I’ve messed with writing off and on for decades. In fact I found a cache of stories I’d written for a 1991 college Creative Writing course and used several of those as seeds for new stories. In mid October I saw something about NaNoWriMo and decided on about the 27th of the month that I’d give it a go.

NaNoWriMo2017 was very successful for me. I “won,” regained some discipline and awoke a passion to share stories with the world. My main interest is flash fiction (1000 word pieces) and my fantasy novel. The novel centers on a world I intend to develop through several books, short stories, flashes, etc. I’m very excited about that.

So let’s see how 2017 went:

  • NaNoWriMo2017 – 50,000+ words
  • three flash fiction pieces good enough for submission queries
  • received a variety of Declines for my pieces – these are teaching me patience and perseverance (and temper control!)
  • major development of my WIP novel (some during NaNoWriMo and some since then)
  • gained knowledge of the writing process by reading Gerke’s “Hack Your Reader’s Brain”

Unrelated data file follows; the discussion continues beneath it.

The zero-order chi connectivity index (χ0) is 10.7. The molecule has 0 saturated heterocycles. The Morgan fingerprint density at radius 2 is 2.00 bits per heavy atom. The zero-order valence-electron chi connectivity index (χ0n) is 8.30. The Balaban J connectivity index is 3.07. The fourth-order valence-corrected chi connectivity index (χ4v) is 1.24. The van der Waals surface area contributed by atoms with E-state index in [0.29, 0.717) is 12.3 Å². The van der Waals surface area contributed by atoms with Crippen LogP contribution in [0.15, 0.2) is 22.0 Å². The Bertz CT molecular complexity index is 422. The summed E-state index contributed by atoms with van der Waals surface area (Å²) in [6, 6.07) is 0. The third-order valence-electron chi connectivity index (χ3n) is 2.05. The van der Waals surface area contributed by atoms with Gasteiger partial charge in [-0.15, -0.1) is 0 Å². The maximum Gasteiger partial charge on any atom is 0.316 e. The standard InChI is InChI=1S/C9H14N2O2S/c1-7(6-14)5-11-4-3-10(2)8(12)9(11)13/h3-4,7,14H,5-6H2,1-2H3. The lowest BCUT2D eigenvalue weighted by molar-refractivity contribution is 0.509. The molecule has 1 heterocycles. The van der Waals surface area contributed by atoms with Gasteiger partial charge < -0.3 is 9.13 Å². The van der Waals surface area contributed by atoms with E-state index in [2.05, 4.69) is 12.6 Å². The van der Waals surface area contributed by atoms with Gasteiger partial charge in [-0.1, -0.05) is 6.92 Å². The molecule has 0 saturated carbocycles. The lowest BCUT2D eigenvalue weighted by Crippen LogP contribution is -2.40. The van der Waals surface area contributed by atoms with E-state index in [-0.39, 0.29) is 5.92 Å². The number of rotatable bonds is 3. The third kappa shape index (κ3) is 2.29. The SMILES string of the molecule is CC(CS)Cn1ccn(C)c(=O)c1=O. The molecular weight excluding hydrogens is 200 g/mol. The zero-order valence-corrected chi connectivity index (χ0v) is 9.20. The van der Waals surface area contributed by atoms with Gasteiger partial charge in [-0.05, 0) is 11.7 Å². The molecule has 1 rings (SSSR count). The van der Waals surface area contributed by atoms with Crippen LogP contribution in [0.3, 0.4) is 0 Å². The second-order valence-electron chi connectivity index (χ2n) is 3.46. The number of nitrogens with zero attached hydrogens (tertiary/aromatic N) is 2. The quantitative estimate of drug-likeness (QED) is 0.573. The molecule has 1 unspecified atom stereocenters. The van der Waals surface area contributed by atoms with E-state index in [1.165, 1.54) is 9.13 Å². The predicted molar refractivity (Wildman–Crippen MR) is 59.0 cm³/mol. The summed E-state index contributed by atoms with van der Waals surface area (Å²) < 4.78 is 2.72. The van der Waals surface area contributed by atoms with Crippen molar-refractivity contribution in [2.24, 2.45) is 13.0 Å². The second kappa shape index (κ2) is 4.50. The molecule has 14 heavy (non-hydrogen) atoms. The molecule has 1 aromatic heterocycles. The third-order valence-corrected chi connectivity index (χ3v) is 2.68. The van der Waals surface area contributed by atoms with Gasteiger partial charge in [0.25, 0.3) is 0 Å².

• received “The Twelve Key Pillars of Novel Construction” by C.S. Lakin and “The Writer’s Journey” by Christopher Vogler for Christmas, and they’ll be ready for next year’s reading
  • pitched a possible essay about writing influences to a major journal and am waiting to hear back
  • discovered Submittable and The Grinder for both tracking and sources of potential publishers
  • created a social media presence for my writing that includes this blog and my twitter identity “dmgwrites” which is currently at almost 1300 followers. Joining this community has been wonderful for ideas, information and support
  • joined a local writer’s group and I’ve already learned a ton from them